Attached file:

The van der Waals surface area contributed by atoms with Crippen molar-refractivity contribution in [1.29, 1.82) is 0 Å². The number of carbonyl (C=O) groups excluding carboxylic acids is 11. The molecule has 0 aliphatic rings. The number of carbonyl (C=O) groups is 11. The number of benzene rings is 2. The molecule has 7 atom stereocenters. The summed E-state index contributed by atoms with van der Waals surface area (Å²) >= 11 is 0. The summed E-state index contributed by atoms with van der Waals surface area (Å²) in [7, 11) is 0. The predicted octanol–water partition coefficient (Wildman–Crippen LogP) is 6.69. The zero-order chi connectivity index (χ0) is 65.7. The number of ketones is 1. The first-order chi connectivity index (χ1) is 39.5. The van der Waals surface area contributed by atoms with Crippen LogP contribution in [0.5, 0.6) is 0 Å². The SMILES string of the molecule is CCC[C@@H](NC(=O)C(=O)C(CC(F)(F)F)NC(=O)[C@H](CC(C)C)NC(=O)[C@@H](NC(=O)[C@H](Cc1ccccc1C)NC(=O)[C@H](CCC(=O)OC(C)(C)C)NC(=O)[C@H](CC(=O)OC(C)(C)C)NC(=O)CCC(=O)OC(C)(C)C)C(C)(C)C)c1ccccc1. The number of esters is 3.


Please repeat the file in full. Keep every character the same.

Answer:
The van der Waals surface area contributed by atoms with Crippen molar-refractivity contribution in [1.29, 1.82) is 0 Å². The number of carbonyl (C=O) groups excluding carboxylic acids is 11. The molecule has 0 aliphatic rings. The number of carbonyl (C=O) groups is 11. The number of benzene rings is 2. The molecule has 7 atom stereocenters. The summed E-state index contributed by atoms with van der Waals surface area (Å²) >= 11 is 0. The summed E-state index contributed by atoms with van der Waals surface area (Å²) in [7, 11) is 0. The predicted octanol–water partition coefficient (Wildman–Crippen LogP) is 6.69. The zero-order chi connectivity index (χ0) is 65.7. The number of ketones is 1. The first-order chi connectivity index (χ1) is 39.5. The van der Waals surface area contributed by atoms with Crippen LogP contribution in [0.5, 0.6) is 0 Å². The SMILES string of the molecule is CCC[C@@H](NC(=O)C(=O)C(CC(F)(F)F)NC(=O)[C@H](CC(C)C)NC(=O)[C@@H](NC(=O)[C@H](Cc1ccccc1C)NC(=O)[C@H](CCC(=O)OC(C)(C)C)NC(=O)[C@H](CC(=O)OC(C)(C)C)NC(=O)CCC(=O)OC(C)(C)C)C(C)(C)C)c1ccccc1. The number of esters is 3.